Topic: Who is God to you?, 9⁄18-19⁄2011, Ezekiel 34:25-31 and Psalm 34: 8-14
So I grew up your ‘typical’ Christian kid or perhaps ‘typical’ isn’t the right word since I was raised more on the pentecostal/evangelical side and many other Christian sects think we’re pretty nuts…fair enough. I grew up in with a Christian bent toward pentecostal/evangelical due to where my parents chose to go to church. We started out in Calvary Christian, fairly conservative along with Cornerstone Christian churches then moved into the Vineyard ‘movement’ which was akin to house churches (they were usually small) and they popped up in random places whereever there was space…a strip mall vacant store, a school gym, another churches rec room, someones . To me the Vineyard churches felt very odd…sort of like the ‘hippy movement’ for Christianity. But this was my perception as a young child…
On a side note: It was in a Vineyard Sunday school where I learned about communion and received a piece a bread which is supposed to symbolize the body of Christ/Jesus…at which point I turned to my friend and squeezed the bread to ‘make it talk’ telling my friend ‘jesus loves you’…my sunday school teacher was not amused…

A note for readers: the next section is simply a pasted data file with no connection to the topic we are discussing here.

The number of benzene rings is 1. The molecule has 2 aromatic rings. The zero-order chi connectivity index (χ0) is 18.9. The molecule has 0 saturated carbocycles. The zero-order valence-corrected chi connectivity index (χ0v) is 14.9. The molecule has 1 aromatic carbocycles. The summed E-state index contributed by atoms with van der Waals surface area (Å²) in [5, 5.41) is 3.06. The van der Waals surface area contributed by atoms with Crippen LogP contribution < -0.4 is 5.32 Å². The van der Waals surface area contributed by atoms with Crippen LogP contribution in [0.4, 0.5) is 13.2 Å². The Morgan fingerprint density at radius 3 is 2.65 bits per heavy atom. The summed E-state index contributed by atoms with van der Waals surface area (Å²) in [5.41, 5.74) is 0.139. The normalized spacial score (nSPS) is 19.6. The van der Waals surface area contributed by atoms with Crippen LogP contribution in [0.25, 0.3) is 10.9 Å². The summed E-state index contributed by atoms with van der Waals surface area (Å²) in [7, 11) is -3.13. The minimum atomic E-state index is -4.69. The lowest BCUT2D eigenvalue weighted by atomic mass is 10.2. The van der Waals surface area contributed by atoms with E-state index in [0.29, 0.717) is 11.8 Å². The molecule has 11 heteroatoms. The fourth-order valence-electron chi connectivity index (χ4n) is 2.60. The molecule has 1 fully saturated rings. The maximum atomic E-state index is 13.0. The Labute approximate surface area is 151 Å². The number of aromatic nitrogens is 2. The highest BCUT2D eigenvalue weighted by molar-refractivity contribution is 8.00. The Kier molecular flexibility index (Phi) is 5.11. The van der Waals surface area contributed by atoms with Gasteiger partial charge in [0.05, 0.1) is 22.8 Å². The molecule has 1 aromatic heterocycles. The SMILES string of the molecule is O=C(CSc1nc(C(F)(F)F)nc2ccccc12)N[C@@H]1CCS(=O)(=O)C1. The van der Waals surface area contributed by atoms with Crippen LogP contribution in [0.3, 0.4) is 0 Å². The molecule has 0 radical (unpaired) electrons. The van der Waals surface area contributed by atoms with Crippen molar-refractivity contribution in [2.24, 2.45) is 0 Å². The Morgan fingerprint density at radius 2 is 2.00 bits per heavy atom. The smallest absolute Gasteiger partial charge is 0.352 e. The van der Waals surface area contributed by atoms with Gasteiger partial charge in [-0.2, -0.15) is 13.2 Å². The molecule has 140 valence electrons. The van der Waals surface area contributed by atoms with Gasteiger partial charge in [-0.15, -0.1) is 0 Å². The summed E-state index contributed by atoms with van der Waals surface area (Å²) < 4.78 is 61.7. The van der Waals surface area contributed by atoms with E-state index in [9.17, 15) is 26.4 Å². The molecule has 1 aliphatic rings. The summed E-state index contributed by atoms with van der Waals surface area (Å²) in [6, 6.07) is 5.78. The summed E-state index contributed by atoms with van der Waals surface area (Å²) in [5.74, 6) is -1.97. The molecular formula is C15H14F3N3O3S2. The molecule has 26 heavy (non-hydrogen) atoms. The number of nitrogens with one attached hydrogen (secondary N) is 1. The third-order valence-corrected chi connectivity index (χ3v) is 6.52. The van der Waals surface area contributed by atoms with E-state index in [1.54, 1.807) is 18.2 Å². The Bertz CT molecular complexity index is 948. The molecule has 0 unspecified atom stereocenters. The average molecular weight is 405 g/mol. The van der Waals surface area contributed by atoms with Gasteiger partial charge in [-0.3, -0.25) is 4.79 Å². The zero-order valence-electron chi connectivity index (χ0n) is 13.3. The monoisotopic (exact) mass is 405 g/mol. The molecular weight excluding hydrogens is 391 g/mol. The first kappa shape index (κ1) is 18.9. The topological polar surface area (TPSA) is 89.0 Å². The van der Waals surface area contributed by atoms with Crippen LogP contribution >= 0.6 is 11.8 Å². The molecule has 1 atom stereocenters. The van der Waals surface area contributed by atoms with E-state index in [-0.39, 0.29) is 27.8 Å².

We attended such churches til I was 11 and moved to Hawaii. In Hawaii we attended a First Assembly church which was really small and has since expanded enormously to have satellite chapels all over the Pacific Rim and a congregation that I’ve seen attend at most 1,500 people–yowza! When we first started going I think 50 people on average…maybe 75-80 would attend. The church went from being a First Assembly Church to breaking off into it’s own entity now called King’s Cathedral headed by Pastor James Marocco, a man with several degrees including a Ph.D. from reputable universities such as USC. The man knows his history and theology.